Sexual Dysfunction In Veterans Is Not A Joke

When Trumps anti-Transgender tweets first made the rounds I definitely agreed/shared memes comparing the cost of erectile dysfunction medicines to Transgender medical care. If you’re interested in aphrodisiacs for erectile dysfunction that are perfectly natural, a friend recommended the Spanish fly, more information at https://myaphrodisiacs.com/is-spanish-fly-an-aphrodisiac/. But very soon after I started seeing those, I read an article about how Sexual Dysfunction is a VERY common response of Veterans with PTSD. And suddenly, it no longer seemed like a good group to target in our defense. I regret ever sharing those memes or numbers out and I want to maybe keep you from doing the same thing. Maybe we could help people with sex toys like the Phallosan Forte (by Swiss Sana). My friend told me he got one and it really helped with his erectile dysfunction.

The Anti-Transgender policy is going to make headlines again as the White House makes it official soon, and I encourage you to avoid the memes/arguments that somehow pit the cost of sexual dysfunction medicines agains the cost of Transgender medical care. They should BOTH be covered and we shouldn’t joke about medical dysfunction just to make our case for Transgender military members. Here’s one of the original articles I read which links to other sources.

We can surely make our case without shaming men and women who are suffering. Use this one instead. It shows how little we spend on Transgender care without targeting another vulnerable group.

1 thought on “Sexual Dysfunction In Veterans Is Not A Joke”

  1. I didn’t have an issue with Transgender care specifically, I take issue with the military doing elective surgeries when I have to fight tooth and nail to get my son medical equipment he NEEDS. Realistically, I understand the approval process for any kind of elective surgery is long and arduous, and few people would probably be approved. But I get a little grumpy when I hear of service members getting tummy tucks and breast lifts (that are not related to service injuries etc), and it took me over a year of battling roller-coaster blood sugars to get my young son an insulin pump. I’m still trying to get glucose monitoring.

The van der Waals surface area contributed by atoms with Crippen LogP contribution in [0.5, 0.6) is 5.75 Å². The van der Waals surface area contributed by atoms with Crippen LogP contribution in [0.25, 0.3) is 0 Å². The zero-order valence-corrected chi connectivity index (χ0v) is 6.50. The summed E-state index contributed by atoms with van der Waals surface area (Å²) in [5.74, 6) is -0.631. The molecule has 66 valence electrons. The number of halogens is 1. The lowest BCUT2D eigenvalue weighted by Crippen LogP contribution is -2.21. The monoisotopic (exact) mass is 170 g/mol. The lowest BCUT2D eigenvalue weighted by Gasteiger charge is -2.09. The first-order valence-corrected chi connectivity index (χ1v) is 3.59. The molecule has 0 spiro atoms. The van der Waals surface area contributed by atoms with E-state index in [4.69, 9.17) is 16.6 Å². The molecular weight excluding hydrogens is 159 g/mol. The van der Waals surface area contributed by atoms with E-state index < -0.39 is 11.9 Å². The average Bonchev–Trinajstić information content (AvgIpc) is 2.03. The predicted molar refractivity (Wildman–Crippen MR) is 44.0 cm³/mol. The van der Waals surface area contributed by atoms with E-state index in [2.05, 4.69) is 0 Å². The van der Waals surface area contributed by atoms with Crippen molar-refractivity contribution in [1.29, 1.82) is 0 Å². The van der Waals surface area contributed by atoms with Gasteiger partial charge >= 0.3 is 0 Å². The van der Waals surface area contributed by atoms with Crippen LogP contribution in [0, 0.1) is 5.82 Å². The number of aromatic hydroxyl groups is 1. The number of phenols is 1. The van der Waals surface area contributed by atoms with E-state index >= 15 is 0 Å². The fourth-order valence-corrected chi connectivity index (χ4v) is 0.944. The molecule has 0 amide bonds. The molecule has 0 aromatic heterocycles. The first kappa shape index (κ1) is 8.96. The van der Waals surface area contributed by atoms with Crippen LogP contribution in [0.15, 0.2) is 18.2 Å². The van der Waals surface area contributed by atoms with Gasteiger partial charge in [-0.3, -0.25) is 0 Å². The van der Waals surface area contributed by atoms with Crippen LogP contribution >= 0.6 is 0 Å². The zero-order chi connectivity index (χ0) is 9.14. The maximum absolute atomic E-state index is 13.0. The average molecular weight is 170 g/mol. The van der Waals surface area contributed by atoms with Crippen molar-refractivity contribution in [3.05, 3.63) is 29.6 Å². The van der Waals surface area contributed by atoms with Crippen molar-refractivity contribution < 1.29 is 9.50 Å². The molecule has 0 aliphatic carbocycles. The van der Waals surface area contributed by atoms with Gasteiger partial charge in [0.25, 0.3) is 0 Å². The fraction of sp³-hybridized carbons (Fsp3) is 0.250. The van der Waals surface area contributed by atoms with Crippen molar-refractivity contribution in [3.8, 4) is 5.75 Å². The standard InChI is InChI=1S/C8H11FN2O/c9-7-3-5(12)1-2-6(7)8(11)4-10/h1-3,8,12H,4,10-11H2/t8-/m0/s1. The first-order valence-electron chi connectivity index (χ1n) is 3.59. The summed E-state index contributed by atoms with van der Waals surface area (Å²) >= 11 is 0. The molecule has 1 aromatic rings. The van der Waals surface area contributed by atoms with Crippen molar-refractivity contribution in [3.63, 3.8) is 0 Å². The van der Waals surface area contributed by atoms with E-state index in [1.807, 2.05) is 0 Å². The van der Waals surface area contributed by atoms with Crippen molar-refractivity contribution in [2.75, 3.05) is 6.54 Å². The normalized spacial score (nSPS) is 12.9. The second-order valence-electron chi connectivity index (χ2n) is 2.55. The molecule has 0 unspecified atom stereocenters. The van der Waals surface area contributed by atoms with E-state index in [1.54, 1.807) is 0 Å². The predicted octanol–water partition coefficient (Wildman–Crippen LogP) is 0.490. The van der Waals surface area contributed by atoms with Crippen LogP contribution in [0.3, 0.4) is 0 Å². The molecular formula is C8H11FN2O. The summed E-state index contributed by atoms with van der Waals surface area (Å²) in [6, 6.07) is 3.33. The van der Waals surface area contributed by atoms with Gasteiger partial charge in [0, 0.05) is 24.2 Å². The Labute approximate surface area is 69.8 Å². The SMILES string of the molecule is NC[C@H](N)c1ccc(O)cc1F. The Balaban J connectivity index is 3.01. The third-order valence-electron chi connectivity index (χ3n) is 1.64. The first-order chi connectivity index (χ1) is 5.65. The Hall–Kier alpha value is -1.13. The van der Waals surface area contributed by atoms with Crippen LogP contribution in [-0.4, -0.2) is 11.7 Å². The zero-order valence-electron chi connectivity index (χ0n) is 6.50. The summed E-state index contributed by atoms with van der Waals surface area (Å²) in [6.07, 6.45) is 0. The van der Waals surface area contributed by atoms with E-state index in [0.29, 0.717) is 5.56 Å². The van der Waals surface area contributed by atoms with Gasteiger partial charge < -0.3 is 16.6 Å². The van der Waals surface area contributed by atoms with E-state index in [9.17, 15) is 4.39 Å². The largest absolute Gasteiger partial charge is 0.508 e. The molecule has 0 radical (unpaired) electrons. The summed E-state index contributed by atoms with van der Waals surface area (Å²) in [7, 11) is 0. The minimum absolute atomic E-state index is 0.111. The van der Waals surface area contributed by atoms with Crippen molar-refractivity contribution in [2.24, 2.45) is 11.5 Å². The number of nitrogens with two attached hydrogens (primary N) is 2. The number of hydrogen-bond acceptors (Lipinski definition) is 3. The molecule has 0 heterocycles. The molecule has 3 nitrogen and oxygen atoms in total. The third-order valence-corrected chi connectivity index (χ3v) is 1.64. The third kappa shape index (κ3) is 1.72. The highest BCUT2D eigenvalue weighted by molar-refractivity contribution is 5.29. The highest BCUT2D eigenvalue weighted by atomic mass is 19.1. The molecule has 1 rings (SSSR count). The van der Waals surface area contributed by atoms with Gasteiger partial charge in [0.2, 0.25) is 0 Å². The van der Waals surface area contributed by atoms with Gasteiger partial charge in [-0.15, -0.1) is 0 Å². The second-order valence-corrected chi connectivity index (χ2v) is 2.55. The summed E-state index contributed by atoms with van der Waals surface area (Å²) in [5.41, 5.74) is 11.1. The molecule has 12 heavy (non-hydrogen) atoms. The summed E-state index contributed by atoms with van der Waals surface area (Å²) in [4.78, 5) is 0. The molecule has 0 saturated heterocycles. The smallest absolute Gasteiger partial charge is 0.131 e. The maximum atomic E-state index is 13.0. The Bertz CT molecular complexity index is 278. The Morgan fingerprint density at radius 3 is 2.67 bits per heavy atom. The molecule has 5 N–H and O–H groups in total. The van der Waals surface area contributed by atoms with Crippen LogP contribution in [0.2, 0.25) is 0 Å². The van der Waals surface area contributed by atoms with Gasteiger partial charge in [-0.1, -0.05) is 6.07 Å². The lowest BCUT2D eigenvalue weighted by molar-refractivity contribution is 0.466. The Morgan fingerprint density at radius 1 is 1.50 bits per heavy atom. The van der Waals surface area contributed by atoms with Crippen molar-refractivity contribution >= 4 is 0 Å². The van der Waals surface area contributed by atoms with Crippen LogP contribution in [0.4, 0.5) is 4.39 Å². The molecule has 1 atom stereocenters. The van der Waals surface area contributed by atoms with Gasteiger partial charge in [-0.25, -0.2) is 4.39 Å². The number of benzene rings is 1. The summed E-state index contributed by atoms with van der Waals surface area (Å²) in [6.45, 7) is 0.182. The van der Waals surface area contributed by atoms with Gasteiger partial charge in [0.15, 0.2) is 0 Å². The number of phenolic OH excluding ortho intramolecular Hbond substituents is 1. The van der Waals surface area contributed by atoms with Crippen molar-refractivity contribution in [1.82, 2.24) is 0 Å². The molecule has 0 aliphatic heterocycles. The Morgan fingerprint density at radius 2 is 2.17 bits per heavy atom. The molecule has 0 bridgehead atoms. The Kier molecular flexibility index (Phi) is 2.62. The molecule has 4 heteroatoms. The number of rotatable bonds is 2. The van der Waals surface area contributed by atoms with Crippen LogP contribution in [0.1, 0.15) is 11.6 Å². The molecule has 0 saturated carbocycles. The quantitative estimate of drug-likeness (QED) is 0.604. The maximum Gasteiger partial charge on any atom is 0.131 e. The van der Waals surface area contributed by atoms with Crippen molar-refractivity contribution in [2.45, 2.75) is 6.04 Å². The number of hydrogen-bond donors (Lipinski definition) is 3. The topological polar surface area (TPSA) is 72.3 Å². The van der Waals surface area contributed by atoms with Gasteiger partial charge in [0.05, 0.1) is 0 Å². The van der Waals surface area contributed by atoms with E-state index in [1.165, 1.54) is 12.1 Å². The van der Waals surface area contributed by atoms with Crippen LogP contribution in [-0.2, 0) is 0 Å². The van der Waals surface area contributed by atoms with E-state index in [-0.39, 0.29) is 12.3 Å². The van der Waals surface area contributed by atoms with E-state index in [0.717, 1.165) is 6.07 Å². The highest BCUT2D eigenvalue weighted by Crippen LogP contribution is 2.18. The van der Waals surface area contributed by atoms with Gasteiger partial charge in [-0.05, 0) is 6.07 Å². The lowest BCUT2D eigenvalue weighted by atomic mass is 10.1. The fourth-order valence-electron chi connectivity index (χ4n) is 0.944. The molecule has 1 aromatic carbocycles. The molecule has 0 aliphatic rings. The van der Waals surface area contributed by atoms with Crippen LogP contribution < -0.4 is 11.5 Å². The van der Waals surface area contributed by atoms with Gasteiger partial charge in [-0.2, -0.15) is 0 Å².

I try to be compassionate and understanding but it can be hard when you only see the results but not the underlying reasons someone had an elective surgery approved. People get penile implants after prostate removal surgery, or breast implants because their breast tissue was removed. I don’t know people’s struggles. I also know military healthcare can be capricious and inconsistent.

    Shame is the easy way out. Most data like this is simply a bit of jazz hands to distract from the true cost or impact of something to further an agenda. But usually until it affects YOU, nobody really cares how a comparison like this impacts someone who is struggling with a condition. (You touch on similar themes when you talk about social injustice and racial/class divides).

    Your point of view shifts depending which side of the trench you’re on… or in.

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